Another sort of social interaction is related to work and this is mainly focused on trying to make progress. Communication is mainly through email and I am grateful for the help and support given to me by other people involved in LWE.
Life is punctuated by less regular events like participating in conferences and this provides opportunity for face to face social interaction.
PLANNED & UNPLANNED ACTIVITY
While there is a consistency regarding the pattern of my activity the detail is only roughly planned from day to day. At the start of the week I know roughly what I want to try and achieve. But the details of each day only unfold within the day. There are also unanticipated events that emerge and create problems and new opportunities. This week I had two emergent situations. The first involved having to resolve a problem with the LWE website created by the person who hosts it making changes to the front page that I didn't like. The second event involved me responding to an email from Rob Ward offering me the chance to design and facilitate a workshop at the CRA conference on Friday. This is how it happened..
From: Rob Ward
Sent: 19 November 2012 10:10
To: Norman Jasckson
Subject: Forthcoming Residential
I'm needing to do some last minute tweaking of the Residential programme as the final short session on 'Creativity and PDP' (plenary workshop,
14.20-15.00 on Friday) can't now go ahead as planned. Would you bewilling/able to offer a short contribution on this theme here?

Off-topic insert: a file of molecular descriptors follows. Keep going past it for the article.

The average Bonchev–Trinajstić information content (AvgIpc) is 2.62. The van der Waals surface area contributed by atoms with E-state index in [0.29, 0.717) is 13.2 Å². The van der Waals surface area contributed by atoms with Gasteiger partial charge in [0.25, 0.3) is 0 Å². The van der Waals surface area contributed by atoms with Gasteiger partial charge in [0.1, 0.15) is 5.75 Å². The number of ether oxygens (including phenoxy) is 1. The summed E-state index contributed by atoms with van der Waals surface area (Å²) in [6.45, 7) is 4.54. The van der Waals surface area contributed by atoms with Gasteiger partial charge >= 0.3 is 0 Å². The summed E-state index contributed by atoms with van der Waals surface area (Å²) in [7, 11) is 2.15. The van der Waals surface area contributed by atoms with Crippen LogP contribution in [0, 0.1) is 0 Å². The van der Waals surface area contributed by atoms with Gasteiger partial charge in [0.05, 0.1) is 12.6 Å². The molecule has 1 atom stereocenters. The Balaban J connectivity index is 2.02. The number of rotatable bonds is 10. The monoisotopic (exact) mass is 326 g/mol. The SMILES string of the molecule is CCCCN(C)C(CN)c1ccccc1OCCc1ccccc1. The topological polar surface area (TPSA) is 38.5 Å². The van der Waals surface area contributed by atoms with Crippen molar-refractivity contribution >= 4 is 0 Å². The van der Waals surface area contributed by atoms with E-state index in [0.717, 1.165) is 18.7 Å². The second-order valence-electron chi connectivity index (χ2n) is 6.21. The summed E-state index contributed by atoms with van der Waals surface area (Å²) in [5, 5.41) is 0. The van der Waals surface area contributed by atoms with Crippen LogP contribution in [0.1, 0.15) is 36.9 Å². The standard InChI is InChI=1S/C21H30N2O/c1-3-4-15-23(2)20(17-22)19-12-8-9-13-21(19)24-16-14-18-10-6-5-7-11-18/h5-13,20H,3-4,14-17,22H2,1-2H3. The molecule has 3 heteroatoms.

Apologies for the short notice! BW Rob
Once I had thought about it I did see it as a real opportunity to try something new and develop myself in the process.
From: Norman Jasckson
Sent: Mon 11/19/2012 2:14 PM
To: Rob Ward
Subject: RE: Forthcoming Residential
Okay how about trying to model creative use of technology? This process would need the room to be connected to internet and two CRA
staff to support - 1 connected to twitter, 1 connected to weebly.com a website building tool
THEME 'Using technology to stimulate students' creativity in recording ideas, experiences, learning and achievement'
Participants to assume that there are no constraints on the way technology might be used in their own PDP environments ie a blank sheet of paper.
DESIGN - process
1) Self-organise into groups of about 4 people. Groups must include someone with a smart phone.
2) 10mins - pool ideas in the group drawn from personal or imagined experiences
3) 10mins - choose 1 idea and create a poster on a sheet of flip chart paper to explain the idea also prepare a 1 min pitch
4) 5mins - find a quiet corner and person with smart phone a) takes a photo of poster b) records 1 min explanatory pitch on phone
5) 5 mins group composes 140 character tweet to capture the essence of theiridea for twitter and tweet, photo of poster and 1 min video clip emailed to
6) 10 mins CRA colleagues a) post tweets & images on twitter & B) upload video clips to weebly website..